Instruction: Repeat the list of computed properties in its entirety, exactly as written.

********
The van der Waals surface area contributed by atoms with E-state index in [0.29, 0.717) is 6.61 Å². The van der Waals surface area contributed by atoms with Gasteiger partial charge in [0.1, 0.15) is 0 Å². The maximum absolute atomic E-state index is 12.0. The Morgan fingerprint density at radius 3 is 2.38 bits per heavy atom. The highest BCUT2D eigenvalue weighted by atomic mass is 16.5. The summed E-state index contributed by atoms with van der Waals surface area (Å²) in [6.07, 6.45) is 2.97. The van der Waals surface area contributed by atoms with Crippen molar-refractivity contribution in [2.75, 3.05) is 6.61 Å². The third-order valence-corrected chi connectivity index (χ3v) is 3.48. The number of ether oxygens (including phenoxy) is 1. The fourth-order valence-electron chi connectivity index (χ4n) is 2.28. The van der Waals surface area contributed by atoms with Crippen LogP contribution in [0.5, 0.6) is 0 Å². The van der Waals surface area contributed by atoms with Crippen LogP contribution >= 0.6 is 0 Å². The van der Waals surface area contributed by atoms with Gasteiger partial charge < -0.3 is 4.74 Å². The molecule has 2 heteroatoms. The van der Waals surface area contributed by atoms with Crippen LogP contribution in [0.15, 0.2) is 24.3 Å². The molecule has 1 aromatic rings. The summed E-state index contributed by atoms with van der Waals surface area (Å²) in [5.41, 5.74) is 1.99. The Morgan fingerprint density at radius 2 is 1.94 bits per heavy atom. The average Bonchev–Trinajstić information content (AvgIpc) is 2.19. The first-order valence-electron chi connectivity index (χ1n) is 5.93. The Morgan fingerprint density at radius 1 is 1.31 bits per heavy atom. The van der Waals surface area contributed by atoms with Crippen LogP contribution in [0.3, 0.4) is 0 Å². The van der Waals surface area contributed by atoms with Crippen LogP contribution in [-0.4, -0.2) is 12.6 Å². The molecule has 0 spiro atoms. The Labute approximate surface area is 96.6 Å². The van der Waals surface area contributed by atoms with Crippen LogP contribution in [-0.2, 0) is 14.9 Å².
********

The van der Waals surface area contributed by atoms with E-state index in [0.29, 0.717) is 6.61 Å². The van der Waals surface area contributed by atoms with Gasteiger partial charge in [0.1, 0.15) is 0 Å². The maximum absolute atomic E-state index is 12.0. The Morgan fingerprint density at radius 3 is 2.38 bits per heavy atom. The highest BCUT2D eigenvalue weighted by atomic mass is 16.5. The summed E-state index contributed by atoms with van der Waals surface area (Å²) in [6.07, 6.45) is 2.97. The van der Waals surface area contributed by atoms with Crippen molar-refractivity contribution in [2.75, 3.05) is 6.61 Å². The third-order valence-corrected chi connectivity index (χ3v) is 3.48. The number of ether oxygens (including phenoxy) is 1. The fourth-order valence-electron chi connectivity index (χ4n) is 2.28. The van der Waals surface area contributed by atoms with Crippen LogP contribution in [0.5, 0.6) is 0 Å². The van der Waals surface area contributed by atoms with Crippen LogP contribution >= 0.6 is 0 Å². The van der Waals surface area contributed by atoms with Gasteiger partial charge < -0.3 is 4.74 Å². The molecule has 2 heteroatoms. The van der Waals surface area contributed by atoms with Crippen LogP contribution in [0.15, 0.2) is 24.3 Å². The molecule has 1 aromatic rings. The summed E-state index contributed by atoms with van der Waals surface area (Å²) in [5.41, 5.74) is 1.99. The Morgan fingerprint density at radius 2 is 1.94 bits per heavy atom. The average Bonchev–Trinajstić information content (AvgIpc) is 2.19. The first-order valence-electron chi connectivity index (χ1n) is 5.93. The Morgan fingerprint density at radius 1 is 1.31 bits per heavy atom. The van der Waals surface area contributed by atoms with Crippen LogP contribution in [0.3, 0.4) is 0 Å². The van der Waals surface area contributed by atoms with Crippen LogP contribution in [-0.4, -0.2) is 12.6 Å². The molecule has 0 spiro atoms. The Labute approximate surface area is 96.6 Å². The van der Waals surface area contributed by atoms with Crippen LogP contribution in [-0.2, 0) is 14.9 Å².